So, I was doing the regular hanging out the "deep" ends, which is usually right up to my waist, and felt heavy waves coming along. Some jerk must have been going super vast in the slow, swimming zones. Well, first came one wave and I felt it pull me in. At this point I could still feel the bottom of the riverbed so I tried "swimming" upward. Another wave came rather quickly and pulled me in even deeper. At this point, I couldn't feel the "earth" below me, so I said to my dear friend and my sister... hey guys, I am going... Of course, not the best choice of words, but honestly I was going! They thought I meant, I was swimming. Now, I am going is quite vague so its totally not their fault.
Well, a few seconds later, I went under. It was then the swimmers with us realized, hey, she can't swim! I plunged under, came back up and looked at my friend Al straight in the eye. By this time he was already jumping in the water. Needless to say, he saved my life and today I have a new nick name. Quietest drownee.
According to my friends and family members, I am by far the quietest drowning person they have ever seen. I didn't panic, didn't scream and I defineitely didn't do the whole, oh someone save me, I'm drowning. According to an article on Yahoo, thats normal. I bet you didn't know that! The article said,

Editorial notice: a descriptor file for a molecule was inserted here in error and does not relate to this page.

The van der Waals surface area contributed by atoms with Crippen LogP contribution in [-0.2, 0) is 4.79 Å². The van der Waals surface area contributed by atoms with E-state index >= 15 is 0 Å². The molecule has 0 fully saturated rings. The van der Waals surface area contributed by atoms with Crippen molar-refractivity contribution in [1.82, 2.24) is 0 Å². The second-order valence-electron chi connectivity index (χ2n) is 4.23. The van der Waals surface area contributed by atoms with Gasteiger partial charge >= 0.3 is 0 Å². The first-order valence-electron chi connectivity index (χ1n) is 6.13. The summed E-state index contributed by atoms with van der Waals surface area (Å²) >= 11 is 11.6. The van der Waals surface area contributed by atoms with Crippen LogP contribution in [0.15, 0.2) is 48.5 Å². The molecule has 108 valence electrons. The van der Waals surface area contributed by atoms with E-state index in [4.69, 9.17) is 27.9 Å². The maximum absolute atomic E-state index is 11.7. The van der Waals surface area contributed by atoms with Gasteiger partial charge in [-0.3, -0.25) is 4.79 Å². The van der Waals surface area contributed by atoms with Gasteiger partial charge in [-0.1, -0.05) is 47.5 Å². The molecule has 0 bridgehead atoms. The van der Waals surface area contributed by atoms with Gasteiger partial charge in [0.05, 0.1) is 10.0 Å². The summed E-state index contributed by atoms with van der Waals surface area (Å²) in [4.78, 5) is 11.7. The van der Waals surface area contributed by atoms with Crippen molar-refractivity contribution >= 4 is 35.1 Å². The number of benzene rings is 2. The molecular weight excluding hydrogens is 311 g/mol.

The Instinctive Drowning Response, a term coined by Francesco A. Pia, Ph.D., is what people instinctively do to avoid suffocation when drowning. The responses to drowning are undramatic and surprisingly quiet. Drownings are the leading cause of injury death for young children ages 1 to 4. Even scarier is that in a small but significant percentage of kids' drownings, an adult will have watched the whole process, not having a clue what was happening.You can read the rest of the article here. And, if you have children, I highly recommend you read it.
As for my knowledge on drowning, well, lets say I know first hand what it feels like and trust me, its not a good feeling. So, everyone, learn from my mistakes and wear a life jacket. Always. Even if you know how to swim.